Pioneer, Sunday, March 14, 2010
Of the respondents,
four per cent are aged 20 years and below;
55 per cent are aged 30 and below;
31 per cent are 40 and below; and,
only 10 per cent are aged above 40.
In brief, 90 per cent of them are young Indians.
43 per cent are graduates (most of them from top-notch engineering, science and medical colleges);
46 per cent are post-graduates (a large number of them have MBA degrees from the best B-schools); and,
11 per cent have PhDs.
It is understandable that none of them is unemployed.
Those without jobs are still studying (17.3 per cent) and can be found in labs and classrooms of the best universities here and abroad.
Of the 82.7 per cent who are employed,
3.1 per cent earn up to Rs 2 lakh a year;
18.4 per cent earn up to Rs 6 lakh a year;
34.7 per cent earn up to Rs 12 lakh a year;
and, 26.5 per cent earn more than Rs 24 lakh a year.
Nearly 60 per cent of them frequently travel abroad on work and holiday.
Some 11 per cent have travelled abroad at least once.
First, the Net is beyond the control of those who control newspapers and news channels. While the print and audiovisual media have for long excluded contrarian opinion and denied space to those who disagree with absurd notions of 'secularism' or question the quality of reportage, the Net has provided space to the 'other' voice. Real time blog posts now record the 'other side' of the day's story ("The Prince was shouted down in Bihar, not feted by students!"), Twitter affords instant micro-blogging even as prime time news is being telecast ("That's not true. I live in Bareilly. This is not how the riots began!"), and YouTube allows unedited amateur videos of events (the Meraj riots, the Islamist violence in Kashmir Valley) to be uploaded, giving the lie to edited and doctored versions shown by news channels.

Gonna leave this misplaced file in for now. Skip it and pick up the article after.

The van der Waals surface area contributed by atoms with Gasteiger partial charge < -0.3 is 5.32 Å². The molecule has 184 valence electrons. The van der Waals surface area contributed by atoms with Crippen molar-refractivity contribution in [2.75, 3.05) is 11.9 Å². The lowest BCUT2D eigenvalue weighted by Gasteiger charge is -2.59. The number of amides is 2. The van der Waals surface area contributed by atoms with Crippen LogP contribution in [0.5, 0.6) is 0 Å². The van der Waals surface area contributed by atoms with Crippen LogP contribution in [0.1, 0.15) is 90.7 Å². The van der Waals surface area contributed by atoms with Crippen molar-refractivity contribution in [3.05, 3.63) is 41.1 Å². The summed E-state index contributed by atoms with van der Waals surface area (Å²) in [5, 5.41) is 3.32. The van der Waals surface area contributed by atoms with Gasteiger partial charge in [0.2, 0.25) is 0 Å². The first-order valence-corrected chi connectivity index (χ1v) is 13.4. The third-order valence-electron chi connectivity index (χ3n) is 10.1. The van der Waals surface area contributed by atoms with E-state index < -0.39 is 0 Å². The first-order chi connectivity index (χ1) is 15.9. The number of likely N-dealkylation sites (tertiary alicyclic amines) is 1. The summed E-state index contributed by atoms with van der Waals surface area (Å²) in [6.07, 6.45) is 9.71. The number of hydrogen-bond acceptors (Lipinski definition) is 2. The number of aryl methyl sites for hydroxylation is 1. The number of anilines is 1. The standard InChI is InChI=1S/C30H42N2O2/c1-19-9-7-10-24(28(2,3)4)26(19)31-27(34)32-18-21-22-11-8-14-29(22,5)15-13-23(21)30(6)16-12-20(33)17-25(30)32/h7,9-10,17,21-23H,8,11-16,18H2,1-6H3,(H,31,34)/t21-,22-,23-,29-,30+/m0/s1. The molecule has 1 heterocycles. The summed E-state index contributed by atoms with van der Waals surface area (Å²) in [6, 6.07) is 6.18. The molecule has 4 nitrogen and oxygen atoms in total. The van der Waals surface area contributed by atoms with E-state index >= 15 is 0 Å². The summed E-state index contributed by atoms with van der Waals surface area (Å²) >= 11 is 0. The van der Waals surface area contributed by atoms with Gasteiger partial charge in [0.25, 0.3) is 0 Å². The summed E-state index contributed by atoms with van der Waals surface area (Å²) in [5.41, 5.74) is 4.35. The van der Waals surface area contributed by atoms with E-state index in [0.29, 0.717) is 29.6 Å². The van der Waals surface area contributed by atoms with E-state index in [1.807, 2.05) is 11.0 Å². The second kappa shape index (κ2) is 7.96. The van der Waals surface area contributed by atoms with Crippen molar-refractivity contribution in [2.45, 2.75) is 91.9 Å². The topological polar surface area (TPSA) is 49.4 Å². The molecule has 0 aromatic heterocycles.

Third, the established elite, most of them middle-aged, are beginning to feel threatened. Here's a new breed of Indians who have used merit and not 'connections' to make a mark in professional excellence, young men and women who are educated and articulate, and are willing to challenge conventional wisdom as preached by media 'stars' who have rarely, if ever, been questioned. The elite who dominate newspapers and news channels are seen by 'Internet Hindus' as part of India's past, not future. As one 'Internet Hindu' writes in his blog, "A large number of ex-elite can't stomach fact that children of bankruptcy are better travelled, better read and dominate the Internet!" Harsh, but true.
Blog on this and other issues at http://kanchangupta.blogspot.com.
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